Card Chip Technology – By Kevin Hogan
Are You Ready to Dip Instead of Swipe?
Sounds like a new dance move, doesn’t it? In reality, it’s the new way consumers will soon use debit and credit cards at all restaurants, retail locations, and businesses large and small. Over the next two to three years, all U.S banks and credit institutions will have switched their customers from the traditional magnetic swipe cards to
EMV (Europay, MasterCard and Visa) chip cards or, more commonly known as, “chip cards.”
For anyone who has traveled abroad, it’s evident the United States is behind its contemporaries in its ability to universally accommodate chip cards. According to EMVCo, a global organization tasked with managing secure payment transactions worldwide, Europe is close to full-market chip card adoption, with 97 percent of all card-based payments using EMV technology, and more than 95 percent of card readers equipped for the technology, as well.
Back in the U.S., consumers and merchants alike would be wise to begin preparing now for our own impending shift, ensuring a smooth transition on both sides of the sale. For merchants and financial institutions, the switch to chip cards means upgrading point-of-sale terminals and software, and understanding new rules for liability. Consumers will need to activate new cards and learn a new transaction process.
The reason for the change is simple: security. The old-school magnetic stripe is easily hacked — just consider recent data breaches at big-box retailers. With the magnetic stripe, information is static and stored with all of the user’s most sensitive data, making it easier for fraudsters to lift the information and use that sensitive data over and over.
The chip card, on the other hand, uses an encrypted small metallic computer chip which creates a unique one-time code for every transaction, making it nearly impossible for thieves to steal the information and duplicate it for multiple uses. The result is greater protection against fraud.
To prepare for the big switch, here’s what merchants and consumers need to know:
- Plot your timeline and budget: If you haven’t already made the switch, consider a timeline and budget for your eventual transition. For businesses, consult your point-of-sale (POS) provider to research potential costs and leg work associated with the transition as most will have to purchase new terminals and software. The average cost of one EMV sales terminal ranges from $200 to $1,000, and the size of your business and the complexity of your payment system will determine the amount you need to spend;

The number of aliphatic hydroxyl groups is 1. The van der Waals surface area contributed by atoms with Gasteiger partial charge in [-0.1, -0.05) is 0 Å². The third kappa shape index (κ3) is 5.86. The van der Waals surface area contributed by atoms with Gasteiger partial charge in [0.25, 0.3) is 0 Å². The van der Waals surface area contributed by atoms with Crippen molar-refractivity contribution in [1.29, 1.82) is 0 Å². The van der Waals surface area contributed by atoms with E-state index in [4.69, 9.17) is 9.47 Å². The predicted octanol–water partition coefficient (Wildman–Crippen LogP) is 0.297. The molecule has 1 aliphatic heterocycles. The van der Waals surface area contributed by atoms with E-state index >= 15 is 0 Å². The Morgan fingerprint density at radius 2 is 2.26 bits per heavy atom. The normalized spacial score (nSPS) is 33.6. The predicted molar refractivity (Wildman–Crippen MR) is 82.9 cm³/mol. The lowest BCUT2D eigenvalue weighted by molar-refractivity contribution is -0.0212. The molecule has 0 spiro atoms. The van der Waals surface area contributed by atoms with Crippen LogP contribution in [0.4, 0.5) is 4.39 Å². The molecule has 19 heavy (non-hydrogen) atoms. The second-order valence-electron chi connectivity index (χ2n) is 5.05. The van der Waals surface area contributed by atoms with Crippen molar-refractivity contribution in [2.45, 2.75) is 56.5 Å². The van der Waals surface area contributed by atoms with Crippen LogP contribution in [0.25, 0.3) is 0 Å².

- Communicate and Educate: Once the transition is made, merchants should promote the new process to employees and customers and provide adequate training to ensure speedy check-outs and transactions without hiccups. Consider creating educational materials for both employees and customers on the new ‘dipping’ process;
- Liability: Following an Oct. 1, 2015 deadline, the liability of fraud shifted to merchants if they have not updated their card readers to EMV. Conversely, the financial institution will be liable for fraud if they have not provided updated cards to their customers. If you haven’t yet switched to EMV processing, you’ll need to create an interim strategy for accepting liability until you’re fully protected.
- Plan ahead: Talk with your bank to get a sense of timing and ensure new cards are being mailed out. Many credit card and banking institutions are sending out new cards now while some are waiting until the card’s next expiration date, which can take up to 2 years. Be mindful and monitor your mail closely to ensure you don’t throw the card straight into your recycling bin or shredder;
- Have patience: Rest easy because if you’ve made the transition to chip cards you are now more secure; however consumers will need to be a bit more patient. The ‘dipping’ method of an EMV card requires a few more seconds than the quick swipe we’re used to. Consumers ‘dip’ their card into the card reader and then wait to follow the prompts on the screen before removal;
- Liability: You can be worry free with the new liability shift that comes along with the EMV cards as consumers are provided zero-dollar liability if a card were to become compromised at an ATM or POS.
Studies show that businesses, mostly small merchants, are well behind the October 1st deadline which means liability will fall solely on their shoulders. Merchants should leverage their business banking relationship to learn insights, receive support and plan their transition now. Though the investment and changes are cumbersome, the payoff will outweigh the cost of being left behind.
About Kevin Hogan
Kevin Hogan is a senior vice president at Pacific Crest Savings Bank where he has led client services since joining the Lynnwood-based organization in 2014. Among his priorities at Pacific Crest is to ensure that the client experience is positively unforgettable through unmatched service and products. Kevin began his 30+ year banking career with City Bank where he successfully held numerous positions of increasing responsibility and oversight, culminating as the SVP of retail banking and chief operations officer. He served in a similar capacity at PI Bank, headquartered in Seattle, prior to joining Pacific Crest Savings Bank.